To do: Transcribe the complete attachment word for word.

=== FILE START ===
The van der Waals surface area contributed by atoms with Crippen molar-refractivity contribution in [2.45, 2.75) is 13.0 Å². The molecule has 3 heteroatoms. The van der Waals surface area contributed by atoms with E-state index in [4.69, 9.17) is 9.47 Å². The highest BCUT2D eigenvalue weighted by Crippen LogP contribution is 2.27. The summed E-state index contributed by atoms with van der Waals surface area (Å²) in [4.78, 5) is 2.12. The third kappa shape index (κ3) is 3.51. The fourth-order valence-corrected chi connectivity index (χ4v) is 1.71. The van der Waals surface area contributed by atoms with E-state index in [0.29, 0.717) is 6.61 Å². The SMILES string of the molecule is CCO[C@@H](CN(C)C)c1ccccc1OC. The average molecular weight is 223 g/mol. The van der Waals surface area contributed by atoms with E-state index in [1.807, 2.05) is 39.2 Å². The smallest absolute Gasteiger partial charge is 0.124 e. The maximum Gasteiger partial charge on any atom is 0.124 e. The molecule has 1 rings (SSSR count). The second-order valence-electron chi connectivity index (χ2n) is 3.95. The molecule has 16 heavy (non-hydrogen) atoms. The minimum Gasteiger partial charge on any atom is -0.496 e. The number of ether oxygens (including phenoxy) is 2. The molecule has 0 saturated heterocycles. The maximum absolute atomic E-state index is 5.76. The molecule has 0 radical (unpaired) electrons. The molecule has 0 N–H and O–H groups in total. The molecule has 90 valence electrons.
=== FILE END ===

The van der Waals surface area contributed by atoms with Crippen molar-refractivity contribution in [2.45, 2.75) is 13.0 Å². The molecule has 3 heteroatoms. The van der Waals surface area contributed by atoms with E-state index in [4.69, 9.17) is 9.47 Å². The highest BCUT2D eigenvalue weighted by Crippen LogP contribution is 2.27. The summed E-state index contributed by atoms with van der Waals surface area (Å²) in [4.78, 5) is 2.12. The third kappa shape index (κ3) is 3.51. The fourth-order valence-corrected chi connectivity index (χ4v) is 1.71. The van der Waals surface area contributed by atoms with E-state index in [0.29, 0.717) is 6.61 Å². The SMILES string of the molecule is CCO[C@@H](CN(C)C)c1ccccc1OC. The average molecular weight is 223 g/mol. The van der Waals surface area contributed by atoms with E-state index in [1.807, 2.05) is 39.2 Å². The smallest absolute Gasteiger partial charge is 0.124 e. The maximum Gasteiger partial charge on any atom is 0.124 e. The molecule has 1 rings (SSSR count). The second-order valence-electron chi connectivity index (χ2n) is 3.95. The molecule has 16 heavy (non-hydrogen) atoms. The minimum Gasteiger partial charge on any atom is -0.496 e. The number of ether oxygens (including phenoxy) is 2. The molecule has 0 saturated heterocycles. The maximum absolute atomic E-state index is 5.76. The molecule has 0 radical (unpaired) electrons. The molecule has 0 N–H and O–H groups in total. The molecule has 90 valence electrons.